It was success beyond the UK’s borders which provided the band with the necessary bigger budgets to make the music of which Hollis dreamed. With Brenner now gone, and producer Tim Friese-Green joining their ranks as an unofficial fourth member, 1986’s The Colour Of Spring was the first indication of his greater ambitions. In ‘Life’s What You Make It’ and ‘Living In Another World’, the band delivered massive, enduring hits, though in retrospect the album is most fascinating for the realms it foreshadowed. The free-floating ‘April 5th’, on which Hollis’ voice had never sounded more aching, and the cryptic, skeletal ‘Chameleon Day’, at first seemed baffling to anyone reared on the New Romantic diet, but they represented Hollis’ first deep dive into the very worlds for which he’d earlier professed admiration: "From the place that I stand," that distinctive voice sang on ‘Give it Up’, the words seemingly condensing the journey he’d now undertaken, "to the land that is openly free."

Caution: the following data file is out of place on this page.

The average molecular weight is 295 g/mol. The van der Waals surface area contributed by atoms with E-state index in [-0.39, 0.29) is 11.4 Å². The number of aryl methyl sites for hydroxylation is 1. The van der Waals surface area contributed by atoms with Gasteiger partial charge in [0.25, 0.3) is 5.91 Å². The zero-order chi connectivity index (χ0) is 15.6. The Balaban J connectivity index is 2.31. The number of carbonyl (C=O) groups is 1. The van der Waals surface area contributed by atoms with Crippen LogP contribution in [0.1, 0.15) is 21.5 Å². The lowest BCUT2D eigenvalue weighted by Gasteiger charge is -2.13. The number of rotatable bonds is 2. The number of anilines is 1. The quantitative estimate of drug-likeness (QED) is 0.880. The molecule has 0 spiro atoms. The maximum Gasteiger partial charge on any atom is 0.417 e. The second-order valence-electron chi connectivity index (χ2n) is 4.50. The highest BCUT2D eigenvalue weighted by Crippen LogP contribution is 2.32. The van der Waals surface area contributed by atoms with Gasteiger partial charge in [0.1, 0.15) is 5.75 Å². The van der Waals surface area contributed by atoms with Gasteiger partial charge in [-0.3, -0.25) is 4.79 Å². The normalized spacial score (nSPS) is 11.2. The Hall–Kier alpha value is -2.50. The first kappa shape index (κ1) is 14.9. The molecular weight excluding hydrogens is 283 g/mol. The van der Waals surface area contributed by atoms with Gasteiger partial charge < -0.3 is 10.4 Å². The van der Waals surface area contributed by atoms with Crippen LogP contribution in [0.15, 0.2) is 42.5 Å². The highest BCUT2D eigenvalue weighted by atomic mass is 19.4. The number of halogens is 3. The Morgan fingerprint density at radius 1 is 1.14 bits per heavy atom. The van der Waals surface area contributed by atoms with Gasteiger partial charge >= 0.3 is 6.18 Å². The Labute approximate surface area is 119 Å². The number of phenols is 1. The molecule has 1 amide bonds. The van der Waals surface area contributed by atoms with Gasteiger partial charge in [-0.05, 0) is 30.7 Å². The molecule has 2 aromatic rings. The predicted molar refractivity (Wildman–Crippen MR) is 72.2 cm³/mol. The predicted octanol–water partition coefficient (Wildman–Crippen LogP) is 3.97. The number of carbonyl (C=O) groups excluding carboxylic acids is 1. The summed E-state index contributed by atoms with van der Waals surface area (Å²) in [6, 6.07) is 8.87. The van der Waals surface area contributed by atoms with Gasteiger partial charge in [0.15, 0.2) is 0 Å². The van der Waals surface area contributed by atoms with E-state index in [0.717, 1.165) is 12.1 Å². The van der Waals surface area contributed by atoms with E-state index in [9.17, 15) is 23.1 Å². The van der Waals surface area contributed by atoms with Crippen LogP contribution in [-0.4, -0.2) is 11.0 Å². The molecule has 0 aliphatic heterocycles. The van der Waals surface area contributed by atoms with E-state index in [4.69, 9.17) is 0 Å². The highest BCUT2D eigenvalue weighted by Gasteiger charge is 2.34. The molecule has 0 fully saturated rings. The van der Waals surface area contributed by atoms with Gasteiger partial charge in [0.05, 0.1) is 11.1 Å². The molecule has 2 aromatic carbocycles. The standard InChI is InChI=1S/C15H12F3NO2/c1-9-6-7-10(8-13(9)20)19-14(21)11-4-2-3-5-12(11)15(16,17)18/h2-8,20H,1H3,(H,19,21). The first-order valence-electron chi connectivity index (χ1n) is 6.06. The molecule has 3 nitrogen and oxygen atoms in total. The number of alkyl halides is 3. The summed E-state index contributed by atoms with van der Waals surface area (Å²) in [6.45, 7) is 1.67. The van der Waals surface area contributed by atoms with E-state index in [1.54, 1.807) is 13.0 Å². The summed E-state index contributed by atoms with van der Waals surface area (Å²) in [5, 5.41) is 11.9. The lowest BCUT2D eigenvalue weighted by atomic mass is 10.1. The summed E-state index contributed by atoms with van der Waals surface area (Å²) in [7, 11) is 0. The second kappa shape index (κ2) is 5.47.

It’s Spirit Of Eden and Laughing Stock, however – recorded following Hollis’ unanticipated announcement in September 1986 that the band would never perform live again – upon which the legend of Mark Hollis is founded. Loathe as I am to employ superlatives, these two records remain, to me, among the finest ever recorded. Painstakingly pieced together from extended improvisations by multiple guest musicians in darkened studios where breaks were only permitted to eat or sleep, they both took the best part of an immersive year to make, their methodology epitomised in comments Hollis had made to NME back in 1982 about A Clockwork Orange author Anthony Burgess. "He was saying he can spend six hours writing thousands of words," Hollis had marvelled, "and then throw almost all of them away. It’s the same with songwriting. It’s worth it for the stuff you’re left with at the end."